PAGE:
May I suggest the European Parliament and UK’s Parliament are the ultimate arbiters? And evidently all the governments.
It will be very interesting.
All negotiations require trade-offs, UK does not agree on trade-offs. EU wants to have some protection. So they have to find a way. Simplest way: no trade deal, gunboat diplomacy.
Everybody forget that each EU member already agreed to limit ttheir own sovereignty and to have common rules which are not always benefiting each of them. France, Germany and other countries regularly lose their cases. Apple and Eire recently won. Democracy, even in Western countries was improved by ECJ.
If UK wants to be free so be it, but don’t waste the time weeping. They’re would be more honor with being proudly independent than trying to spend the time refusing to accept trade off while begging to have all the benefits.
UK as a previous member of EU never truly opposed Ukraine being subject to. ECJ. It took the same position with all other countries. But applying that rule to itself seems devilish? How so when it was glad to have thrown to other?
Switzerland is a prime example of a country hitherto looked upon as an exemplary as far as participatory democracy is concerned, but which also has succumbed to the process of a slow, relentless and mostly insidious hijack of the apparatus of state, government and the effective body politics. The pressure on governments and bureaucracies, not to mention the political figureheads who really matter, in nominally democratic and non-aligned nations exerted by the global elite through all the international and national systems necessary for a modern state to function must be considerable. This pressure is only applied and felt, of course, if the government of the day in the nation-state in question has some reservations about fooling the electorate as to what’s afoot.
The EU project to federalise by hook or by crook would be bad enough for the prospects of Europe if it were a body able, willing and politically capable of uniting the European countries as a bulwark against the other geopolitical players, but the fact is, and has been since its inception, that the EU project and all its movers, shakers and supporters are aligned with the global elite-In fact, the EU is controlled and run by a cabal which is fully part of the transnational-international( really post-national, as the nation-states are merely fiefdoms within the global neo-feudal order, with the fig leafs of national governments representing the subject populations) globalising corporate elite.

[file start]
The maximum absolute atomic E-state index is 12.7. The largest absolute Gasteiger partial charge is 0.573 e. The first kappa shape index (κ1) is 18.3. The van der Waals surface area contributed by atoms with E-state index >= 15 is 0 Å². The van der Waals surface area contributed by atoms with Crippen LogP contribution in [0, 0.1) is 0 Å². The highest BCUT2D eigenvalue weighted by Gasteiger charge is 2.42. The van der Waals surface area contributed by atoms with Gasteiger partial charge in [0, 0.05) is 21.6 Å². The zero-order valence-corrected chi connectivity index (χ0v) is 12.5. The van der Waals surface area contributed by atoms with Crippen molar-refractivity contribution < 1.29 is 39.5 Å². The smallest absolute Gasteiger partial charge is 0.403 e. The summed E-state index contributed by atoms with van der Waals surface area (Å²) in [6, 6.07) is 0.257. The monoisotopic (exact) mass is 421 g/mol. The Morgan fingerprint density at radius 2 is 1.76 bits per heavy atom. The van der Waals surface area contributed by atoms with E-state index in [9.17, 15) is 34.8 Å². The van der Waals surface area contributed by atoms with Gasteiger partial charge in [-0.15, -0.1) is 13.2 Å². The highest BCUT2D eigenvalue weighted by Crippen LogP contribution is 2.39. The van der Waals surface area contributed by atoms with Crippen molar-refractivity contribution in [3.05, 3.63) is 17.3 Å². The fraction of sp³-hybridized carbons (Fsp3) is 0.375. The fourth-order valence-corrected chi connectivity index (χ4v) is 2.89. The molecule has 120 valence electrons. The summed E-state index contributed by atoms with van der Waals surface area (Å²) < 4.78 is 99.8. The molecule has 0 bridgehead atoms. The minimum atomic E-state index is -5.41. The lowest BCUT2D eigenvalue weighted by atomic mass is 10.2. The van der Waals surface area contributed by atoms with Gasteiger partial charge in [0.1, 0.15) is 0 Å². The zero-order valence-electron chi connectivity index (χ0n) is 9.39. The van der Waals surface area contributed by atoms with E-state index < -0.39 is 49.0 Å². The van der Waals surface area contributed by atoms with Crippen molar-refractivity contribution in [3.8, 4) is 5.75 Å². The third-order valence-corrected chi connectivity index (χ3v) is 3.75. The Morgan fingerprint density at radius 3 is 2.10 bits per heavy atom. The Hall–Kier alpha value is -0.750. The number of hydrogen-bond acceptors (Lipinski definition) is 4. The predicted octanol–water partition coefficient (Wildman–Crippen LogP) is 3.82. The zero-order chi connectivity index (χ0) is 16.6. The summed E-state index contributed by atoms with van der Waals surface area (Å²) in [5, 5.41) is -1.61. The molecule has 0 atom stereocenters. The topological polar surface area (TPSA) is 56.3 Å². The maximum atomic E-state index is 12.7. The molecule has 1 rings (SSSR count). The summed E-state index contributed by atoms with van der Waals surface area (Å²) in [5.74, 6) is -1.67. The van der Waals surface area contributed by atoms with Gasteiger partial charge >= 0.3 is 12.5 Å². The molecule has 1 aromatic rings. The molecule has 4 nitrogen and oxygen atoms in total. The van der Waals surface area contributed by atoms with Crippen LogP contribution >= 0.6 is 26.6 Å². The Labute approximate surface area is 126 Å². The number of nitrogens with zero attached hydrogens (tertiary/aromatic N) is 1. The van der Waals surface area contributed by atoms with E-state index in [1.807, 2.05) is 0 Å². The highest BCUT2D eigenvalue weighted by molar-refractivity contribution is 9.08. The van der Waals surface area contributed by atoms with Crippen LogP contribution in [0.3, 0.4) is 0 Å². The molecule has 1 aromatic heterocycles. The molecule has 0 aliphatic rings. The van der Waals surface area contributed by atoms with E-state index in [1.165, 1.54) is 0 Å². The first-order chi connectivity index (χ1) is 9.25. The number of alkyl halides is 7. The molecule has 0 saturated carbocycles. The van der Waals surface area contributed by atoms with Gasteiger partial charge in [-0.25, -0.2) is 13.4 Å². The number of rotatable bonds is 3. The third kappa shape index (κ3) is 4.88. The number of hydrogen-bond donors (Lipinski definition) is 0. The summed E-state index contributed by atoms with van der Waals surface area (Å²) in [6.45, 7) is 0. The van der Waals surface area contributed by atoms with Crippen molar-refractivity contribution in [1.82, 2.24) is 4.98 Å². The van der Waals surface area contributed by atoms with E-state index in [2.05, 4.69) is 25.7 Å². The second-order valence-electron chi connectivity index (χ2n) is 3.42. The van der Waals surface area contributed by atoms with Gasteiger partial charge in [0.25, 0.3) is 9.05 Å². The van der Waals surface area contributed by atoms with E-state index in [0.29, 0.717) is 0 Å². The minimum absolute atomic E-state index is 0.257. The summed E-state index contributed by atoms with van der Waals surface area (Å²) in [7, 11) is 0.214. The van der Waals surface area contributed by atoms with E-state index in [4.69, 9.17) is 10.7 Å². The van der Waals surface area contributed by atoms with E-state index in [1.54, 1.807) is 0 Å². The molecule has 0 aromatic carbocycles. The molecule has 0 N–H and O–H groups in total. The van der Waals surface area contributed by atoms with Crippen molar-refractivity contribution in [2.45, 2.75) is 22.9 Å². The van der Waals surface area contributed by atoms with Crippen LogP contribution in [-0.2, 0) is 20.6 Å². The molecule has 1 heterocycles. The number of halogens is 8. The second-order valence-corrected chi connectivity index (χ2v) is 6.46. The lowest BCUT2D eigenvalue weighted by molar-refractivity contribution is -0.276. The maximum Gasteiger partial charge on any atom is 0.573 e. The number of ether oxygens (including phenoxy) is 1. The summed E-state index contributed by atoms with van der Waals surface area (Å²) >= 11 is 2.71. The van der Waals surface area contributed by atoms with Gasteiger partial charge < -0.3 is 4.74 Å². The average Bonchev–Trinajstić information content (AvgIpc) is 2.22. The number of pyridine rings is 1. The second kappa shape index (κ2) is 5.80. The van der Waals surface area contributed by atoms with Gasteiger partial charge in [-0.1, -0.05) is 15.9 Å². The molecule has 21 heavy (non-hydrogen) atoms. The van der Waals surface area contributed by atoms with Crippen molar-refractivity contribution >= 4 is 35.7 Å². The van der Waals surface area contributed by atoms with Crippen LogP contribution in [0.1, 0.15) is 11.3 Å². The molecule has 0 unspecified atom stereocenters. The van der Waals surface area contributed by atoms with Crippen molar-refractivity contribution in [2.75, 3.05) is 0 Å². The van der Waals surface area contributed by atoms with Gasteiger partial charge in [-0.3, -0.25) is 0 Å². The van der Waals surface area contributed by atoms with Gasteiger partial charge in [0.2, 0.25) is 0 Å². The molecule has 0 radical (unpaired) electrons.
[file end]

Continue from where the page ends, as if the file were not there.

Democracy is a process like everything else in the universe. There is nothing static about it. Apart from the fact that there is always a proportion of an electorate in a democratic nation-state demonstrably or otherwise unfit or unwilling to be, or otherwise ill-disposed towards, meaningfully participating in the democratic political process, those able and willing are divided in terms of ability, opportunity and allegiance. It is therefor natural for the well-organised dominant interests, already operating from a powerful position, to maintain, and build on, the upper hand. The natural effect of structural change imposed upon a resident population takes time to percolate down into the subconscious of people not readily engaged in the political process. Then it needs be digested and will be fermented, in a manner of speaking, by the addition of further experiential input. Only after a long process will the result percolate back up into the conscious awareness of these dis-engaged members of society. A slow dawning of a new reality then happens long after the facts of political life have been established.
The mainstream is totally dedicated to keeping the lid on a realisation amongst the public as to how it works. The effect is not to slow the growing political realisation amongst the electorates so much as to buttress the narrative which the cadres supporting the globalisation project need to believe in to do their work to effect. Once the multitude of enablers, gofers, spruikers and the hosts of political, economic, financial, academic, media and such like commentators lose faith in the new world order the system needs to be enforced with stronger measures. There will be no giving up on this project. Likewise, the peoples of the world will by and by start pushing back, and naturally a new equilibrium will be the, equally temporary, outcome. Endless struggle is our lot. Those unwilling to struggle will have to take what is given. As to the politics of the EU, most of it is mere show. The puppets have to perform to justify their huge expense. More than political power as such, short-term financial-monetary-economic gain is the name of the game. If the system of extortion falters or breaks down, never mind, the exploiters are always in the best position to renew the extortion-extraction racket. Follow the money and all will be clear as ever can be in politics.
You can’t be 60% pregnant, it’s either 100% or 0%. It’s the same with Brexit: either we lose 100% or 0%